B.A. Psychology, Boston University, 2008; Ed.M. Mind, Brain, & Education, Harvard University, 2013
Interests: Cognitive development, social/emotional development, developmental psychopathology, infancy, brain development
General Developmental Psychology
I’m currently a doctoral dissertation fellow working under the mentorship of Drs. Jed Elison and Michael Georgieff. I aim to combine neural and behavioral measures to characterize early social-cognitive development. The brain circuits involved in processing social information appear to be especially susceptible to dysfunction across multiple mental, emotional, and behavioral disorders. Understanding how the brain processes and responds to social information requires integrating innovative neuroimaging technology with new, creative, and developmentally appropriate behavioral assessments. Thus, my overarching research strategy is to explore complex social phenomena at multiple levels of analysis in the infant and toddler developmental periods using assays that are directly relevant to both typical and atypical development and can be linked to specific neural circuits.
Prior to joining ICD, I worked as a study coordinator in the Fetal-Neonatal Neuroimaging & Developmental Science Center at Boston Children's Hospital on projects using near infrared spectroscopy systems to monitor newborn brain health and development. In 2013 I completed a master's degree in Mind, Brain, and Education at the Harvard Graduate School of Education, where I worked in the Laboratory for Developmental Studies on a project using continuous-wave near infrared spectroscopy to investigate the neural correlates of infants' understanding of intentional actions. I also spent two years in the Laboratory for Research on Autism & Developmental Disorders at Boston University, where I was involved in neuroimaging and behavioral studies of social and language processing in children and adults with Autism Spectrum Disorders. As an undergraduate at Boston University, I worked on studies of visual attention in Dr. David Somers' Perceptual Neuroimaging Laboratory.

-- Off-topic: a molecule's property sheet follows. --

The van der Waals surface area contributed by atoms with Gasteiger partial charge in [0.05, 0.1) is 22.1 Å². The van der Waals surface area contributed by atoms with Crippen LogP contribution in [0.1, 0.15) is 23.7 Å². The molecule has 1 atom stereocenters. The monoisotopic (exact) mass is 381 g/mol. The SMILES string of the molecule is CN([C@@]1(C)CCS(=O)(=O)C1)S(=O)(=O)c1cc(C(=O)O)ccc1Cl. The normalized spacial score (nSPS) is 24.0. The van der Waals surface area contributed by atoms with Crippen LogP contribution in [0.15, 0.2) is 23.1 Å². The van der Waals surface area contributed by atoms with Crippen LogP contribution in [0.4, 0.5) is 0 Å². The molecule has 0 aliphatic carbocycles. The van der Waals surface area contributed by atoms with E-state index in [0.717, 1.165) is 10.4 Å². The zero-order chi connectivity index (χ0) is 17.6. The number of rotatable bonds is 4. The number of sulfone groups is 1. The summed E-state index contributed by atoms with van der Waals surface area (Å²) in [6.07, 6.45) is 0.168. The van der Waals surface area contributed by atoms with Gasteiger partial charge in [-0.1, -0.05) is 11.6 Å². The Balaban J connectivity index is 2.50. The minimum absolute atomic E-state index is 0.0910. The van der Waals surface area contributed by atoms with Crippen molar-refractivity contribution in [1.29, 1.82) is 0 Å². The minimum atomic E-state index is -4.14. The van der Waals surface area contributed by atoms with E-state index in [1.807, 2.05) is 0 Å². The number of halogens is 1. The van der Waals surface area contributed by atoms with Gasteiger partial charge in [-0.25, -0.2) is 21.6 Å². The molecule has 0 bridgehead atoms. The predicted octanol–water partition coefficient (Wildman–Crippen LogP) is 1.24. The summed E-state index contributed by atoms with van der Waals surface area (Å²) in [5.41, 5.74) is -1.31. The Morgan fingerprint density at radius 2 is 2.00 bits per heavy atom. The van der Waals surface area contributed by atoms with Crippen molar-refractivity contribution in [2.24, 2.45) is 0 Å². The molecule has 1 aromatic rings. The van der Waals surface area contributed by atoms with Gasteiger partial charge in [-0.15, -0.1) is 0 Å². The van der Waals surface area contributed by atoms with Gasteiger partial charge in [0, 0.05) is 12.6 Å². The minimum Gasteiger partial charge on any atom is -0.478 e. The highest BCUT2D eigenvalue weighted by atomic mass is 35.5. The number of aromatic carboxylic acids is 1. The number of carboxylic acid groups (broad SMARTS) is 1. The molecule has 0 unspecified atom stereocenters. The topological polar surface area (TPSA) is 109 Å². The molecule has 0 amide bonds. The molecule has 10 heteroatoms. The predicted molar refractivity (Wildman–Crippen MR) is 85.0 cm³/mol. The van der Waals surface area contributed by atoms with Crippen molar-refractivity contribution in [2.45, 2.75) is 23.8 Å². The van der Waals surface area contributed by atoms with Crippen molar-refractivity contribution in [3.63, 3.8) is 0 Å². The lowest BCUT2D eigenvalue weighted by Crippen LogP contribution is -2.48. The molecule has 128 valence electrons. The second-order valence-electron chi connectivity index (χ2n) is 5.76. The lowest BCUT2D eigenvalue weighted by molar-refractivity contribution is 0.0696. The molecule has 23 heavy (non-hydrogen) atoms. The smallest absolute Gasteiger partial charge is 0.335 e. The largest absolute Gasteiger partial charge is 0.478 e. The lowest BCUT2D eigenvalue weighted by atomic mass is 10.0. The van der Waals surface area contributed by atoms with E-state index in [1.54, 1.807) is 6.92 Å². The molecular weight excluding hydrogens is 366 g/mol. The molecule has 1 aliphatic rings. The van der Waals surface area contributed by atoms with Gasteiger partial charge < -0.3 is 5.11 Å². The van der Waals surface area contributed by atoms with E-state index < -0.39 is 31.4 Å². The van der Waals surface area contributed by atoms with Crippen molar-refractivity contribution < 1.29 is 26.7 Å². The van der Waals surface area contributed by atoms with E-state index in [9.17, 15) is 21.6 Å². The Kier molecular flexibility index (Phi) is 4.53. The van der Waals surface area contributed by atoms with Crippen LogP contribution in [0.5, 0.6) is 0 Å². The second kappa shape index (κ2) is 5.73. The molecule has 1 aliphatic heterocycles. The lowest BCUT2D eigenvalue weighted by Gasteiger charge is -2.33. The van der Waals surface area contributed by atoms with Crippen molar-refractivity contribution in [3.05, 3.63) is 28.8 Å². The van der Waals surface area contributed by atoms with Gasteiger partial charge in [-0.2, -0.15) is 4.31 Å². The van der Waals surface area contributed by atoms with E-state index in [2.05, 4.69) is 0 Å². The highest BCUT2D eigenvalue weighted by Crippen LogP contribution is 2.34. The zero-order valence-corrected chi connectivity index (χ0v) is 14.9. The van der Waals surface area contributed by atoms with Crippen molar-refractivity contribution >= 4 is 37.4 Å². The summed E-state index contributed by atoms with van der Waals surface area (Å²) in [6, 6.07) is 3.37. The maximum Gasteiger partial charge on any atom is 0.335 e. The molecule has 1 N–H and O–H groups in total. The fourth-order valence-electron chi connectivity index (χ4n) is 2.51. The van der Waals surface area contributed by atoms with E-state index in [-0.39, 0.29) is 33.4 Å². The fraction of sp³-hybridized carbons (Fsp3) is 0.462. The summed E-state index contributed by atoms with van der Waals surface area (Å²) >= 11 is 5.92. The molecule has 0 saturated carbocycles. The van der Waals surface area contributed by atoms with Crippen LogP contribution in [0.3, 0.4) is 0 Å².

Fenoglio, A., Georgieff, M., and Elison, J.T. (2017). Social Brain Circuitry and Social Cognition in Infants Born Preterm. Journal of Neurodevelopmental Disorders, 9(1).
Lin, P .-Y ., Hagan, K., Fenoglio, A., Grant, P .E., & Franceschini, M. A. (2016). Cerebral hemodynamics and metabolism of extremely low gestational age neonates with low-grade intraventricular hemorrhage. Scientific Reports, 6.
Dehaes, M., Aggarwal, A., Lin, P.-Y., Fortuno, C., Fenoglio, A., Roche-Labarbe, N., Soul, J., Franceschini, M.A., & Grant, P.E. (2014). Cerebral oxygen metabolism in neonatal hypoxic ischemic encephalopathy during and following therapeutic hypothermia. Journal of Cerebral Blood Flow and Metabolism.
Joseph, R.M., Fricker, Z., Fenoglio, A., Lindgren, K.A., Knaus, T.A., & Tager-Flusberg, H. (2013). Structural asymmetries of language-related gray and white matter and their relationship to language function in young children with ASD. Brain Imaging and Behavior. Advance online publication. doi: 10.1007/s11682-013-9245-0
Roche-Labarbe, N., Fenoglio, A., Radakrishnan, H., Kocienski-Filip, M., Carp, S.A., Dubb, J., Boas, D., Grant, P.E., & Franceschini, M.A. (2013). Somatosensory evoked changes in cerebral oxygen consumption measured non-invasively in premature neonates. Neuroimage, 85, 279-286.
Lin, P.-Y., Roche-Labarbe, N., Dehaes, M., Carp, S., Fenoglio, A., Barbieri, B., Hagan, K., Grant, P.E., & Franceschini, M.A. (2013). Non-invasive optical measurement of cerebral metabolism and hemodynamics in infants. Journal of Visualized Experiments (73), e4379.
Lin, P.-Y., Roche-Labarbe, N., Dehaes, M., Fenoglio, A., Grant, P.E., & Franceschini, M.A. (2012). Regional and hemispheric asymmetries of cerebral hemodynamic and oxygen metabolism in newborns. Cerebral Cortex 23(2), 339-348.
Roche-Labarbe, N., Fenoglio, A., Aggarwal, A., Dehaes, M., Carp, S.A., Franceschini, M.A., & Grant, P.E. (2011). Near infrared spectroscopy assessment of cerebral oxygen metabolism in the developing premature brain. Journal of Cerebral Blood Flow and Metabolism, 32(3), 481-488.